By Gus Lopez
Kellogg’s released C-3PO’s cereal in the U.S. and Canada in 1984, the first-ever Star Wars-branded cereal. During its relatively brief life, there were character masks on the back of each box to cut out, sticker-covered trading cards, and something that seemed pretty far out even for Star Wars.
One of the first premiums available in specially-marked boxes was the “Rebel Rocket,” a plastic rocket that you launched with air pressure. The Rebel Rocket came with decals to decorate it with familiar Star Wars designs. Since there are few rockets or missiles in the original Star Wars trilogy, the premium seemed odd to say the least. Certainly it was cheap, and probably remade from very old molds.
It turns out this wasn’t the last appearance of the Rebel Rocket. Ad Pac, a company that specialized in producing food premiums, reissued the Rebel Rocket in 1989 in General Mill’s Lucky Charms cereal, this time re-branded as “Lucky’s Magic Rocket” and available in four colors: pink, yellow, green, and orange. Similar to the Rebel Rocket premium, kids could decorate it with different decals such as Lucky jumping for joy at the marshmallow goodness of Lucky Charms cereal. In 1991, Ad Pac rereleased the rocket for Dairy Queen as “Marshmallow Moose’s Rocket” and “Butterscotch Beaver’s Rocket,” again with different decals to recreate the adventures of Butterscotch Beaver’s rocket trip.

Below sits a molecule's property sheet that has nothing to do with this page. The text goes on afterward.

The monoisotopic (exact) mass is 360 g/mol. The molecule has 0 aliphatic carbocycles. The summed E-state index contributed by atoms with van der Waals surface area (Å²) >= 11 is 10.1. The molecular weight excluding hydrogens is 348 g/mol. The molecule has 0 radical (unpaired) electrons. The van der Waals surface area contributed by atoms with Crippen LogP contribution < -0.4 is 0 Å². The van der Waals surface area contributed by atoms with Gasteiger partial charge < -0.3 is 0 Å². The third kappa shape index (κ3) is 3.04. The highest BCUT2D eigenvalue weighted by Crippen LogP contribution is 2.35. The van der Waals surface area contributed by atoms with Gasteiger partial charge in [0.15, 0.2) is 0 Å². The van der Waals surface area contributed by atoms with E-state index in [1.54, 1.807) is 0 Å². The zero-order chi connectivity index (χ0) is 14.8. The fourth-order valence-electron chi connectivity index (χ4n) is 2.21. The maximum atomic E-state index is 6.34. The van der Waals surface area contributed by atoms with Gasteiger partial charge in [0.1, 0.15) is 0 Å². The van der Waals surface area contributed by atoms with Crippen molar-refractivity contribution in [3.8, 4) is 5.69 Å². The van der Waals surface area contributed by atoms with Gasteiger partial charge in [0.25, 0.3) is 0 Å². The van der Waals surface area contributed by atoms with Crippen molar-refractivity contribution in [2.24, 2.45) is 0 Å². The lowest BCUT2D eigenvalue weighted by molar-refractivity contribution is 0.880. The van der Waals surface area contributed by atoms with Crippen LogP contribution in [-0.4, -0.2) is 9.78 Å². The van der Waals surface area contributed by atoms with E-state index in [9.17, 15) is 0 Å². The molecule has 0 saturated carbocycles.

Even C-3PO’s cereal itself was recycled by Kellogg’s. The company decided in 1987 that the nutritional properties and taste of C-3PO’s could be sold as the food of choice for Ironman triathletes in a new cereal, “Pro Grain.” Like its predecessor, it wasn’t available in stores for long. It consisted of the same honey, wheat, oat, and corn infinity-shaped cereal as C-3PO’s. Pro Grain even “goes up to 11” with the extra push of 11 “essential” vitamins and minerals, one more vitamin than C-3PO’s. Unfortunately for Kellogg’s, triathletes didn’t adopt Pro Grain as their choice for “Ironman food.”
Fans of C-3PO’s cereal may be interested to hear that a group of truly crazed Star Wars collectors held a C-3PO’s eating contest at a party at Star Wars Celebration VI, opening a sealed box of C-3PO’s. I can’t say what possessed these folks to try 28 year old cereal, but following the contest over 20 party guests tasted vintage C-3PO’s with no casualties…and it tasted about the same as it did in 1984. But kids, please don’t try this at home!
Gus Lopez, a preeminent Star Wars collector, created The Star Wars Collectors Archive in 1994, the first Star Wars collecting site on the Internet and a virtual museum of the rarest and most unusual Star Wars collectibles. Gus is a frequent speaker at conventions and has led the collecting track for every Star Wars Celebration convention. He has co-authored four books: Gus and Duncan’s Comprehensive Guide to Star Wars Collectibles, Gus and Duncan’s Guide to Star Wars Prototypes, Gus and Duncan’s Guide to Star Wars Cast & Crew Items, and Star Wars: Year by Year.